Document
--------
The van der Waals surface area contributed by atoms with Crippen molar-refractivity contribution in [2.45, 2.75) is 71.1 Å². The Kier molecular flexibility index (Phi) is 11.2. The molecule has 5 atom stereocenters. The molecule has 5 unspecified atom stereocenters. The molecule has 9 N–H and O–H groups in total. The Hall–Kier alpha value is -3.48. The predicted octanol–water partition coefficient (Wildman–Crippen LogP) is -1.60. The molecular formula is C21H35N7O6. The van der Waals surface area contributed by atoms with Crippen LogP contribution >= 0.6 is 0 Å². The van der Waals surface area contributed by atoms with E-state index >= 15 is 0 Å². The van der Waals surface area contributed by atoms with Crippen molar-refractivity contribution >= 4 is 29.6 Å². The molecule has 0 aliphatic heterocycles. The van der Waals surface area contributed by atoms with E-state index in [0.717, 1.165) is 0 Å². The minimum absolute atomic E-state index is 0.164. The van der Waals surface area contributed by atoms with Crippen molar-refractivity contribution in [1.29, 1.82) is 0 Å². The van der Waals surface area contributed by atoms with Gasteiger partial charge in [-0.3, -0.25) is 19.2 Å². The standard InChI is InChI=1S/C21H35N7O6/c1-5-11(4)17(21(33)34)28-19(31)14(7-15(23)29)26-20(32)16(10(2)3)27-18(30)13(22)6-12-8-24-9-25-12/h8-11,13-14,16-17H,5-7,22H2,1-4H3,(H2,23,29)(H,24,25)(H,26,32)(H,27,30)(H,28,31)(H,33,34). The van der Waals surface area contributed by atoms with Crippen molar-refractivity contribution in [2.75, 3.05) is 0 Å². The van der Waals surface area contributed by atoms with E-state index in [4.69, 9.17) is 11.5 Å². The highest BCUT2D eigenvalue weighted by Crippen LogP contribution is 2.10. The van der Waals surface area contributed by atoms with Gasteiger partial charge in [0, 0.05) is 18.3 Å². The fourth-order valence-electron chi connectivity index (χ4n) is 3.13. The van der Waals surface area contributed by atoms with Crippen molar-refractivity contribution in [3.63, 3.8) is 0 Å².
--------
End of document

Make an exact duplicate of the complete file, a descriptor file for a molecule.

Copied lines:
The van der Waals surface area contributed by atoms with Crippen molar-refractivity contribution in [2.45, 2.75) is 71.1 Å². The Kier molecular flexibility index (Phi) is 11.2. The molecule has 5 atom stereocenters. The molecule has 5 unspecified atom stereocenters. The molecule has 9 N–H and O–H groups in total. The Hall–Kier alpha value is -3.48. The predicted octanol–water partition coefficient (Wildman–Crippen LogP) is -1.60. The molecular formula is C21H35N7O6. The van der Waals surface area contributed by atoms with Crippen LogP contribution >= 0.6 is 0 Å². The van der Waals surface area contributed by atoms with E-state index >= 15 is 0 Å². The van der Waals surface area contributed by atoms with Crippen molar-refractivity contribution >= 4 is 29.6 Å². The molecule has 0 aliphatic heterocycles. The van der Waals surface area contributed by atoms with E-state index in [0.717, 1.165) is 0 Å². The minimum absolute atomic E-state index is 0.164. The van der Waals surface area contributed by atoms with Crippen molar-refractivity contribution in [1.29, 1.82) is 0 Å². The van der Waals surface area contributed by atoms with Gasteiger partial charge in [-0.3, -0.25) is 19.2 Å². The standard InChI is InChI=1S/C21H35N7O6/c1-5-11(4)17(21(33)34)28-19(31)14(7-15(23)29)26-20(32)16(10(2)3)27-18(30)13(22)6-12-8-24-9-25-12/h8-11,13-14,16-17H,5-7,22H2,1-4H3,(H2,23,29)(H,24,25)(H,26,32)(H,27,30)(H,28,31)(H,33,34). The van der Waals surface area contributed by atoms with Crippen molar-refractivity contribution in [2.75, 3.05) is 0 Å². The van der Waals surface area contributed by atoms with E-state index in [4.69, 9.17) is 11.5 Å². The highest BCUT2D eigenvalue weighted by Crippen LogP contribution is 2.10. The van der Waals surface area contributed by atoms with Gasteiger partial charge in [0, 0.05) is 18.3 Å². The fourth-order valence-electron chi connectivity index (χ4n) is 3.13. The van der Waals surface area contributed by atoms with Crippen molar-refractivity contribution in [3.63, 3.8) is 0 Å².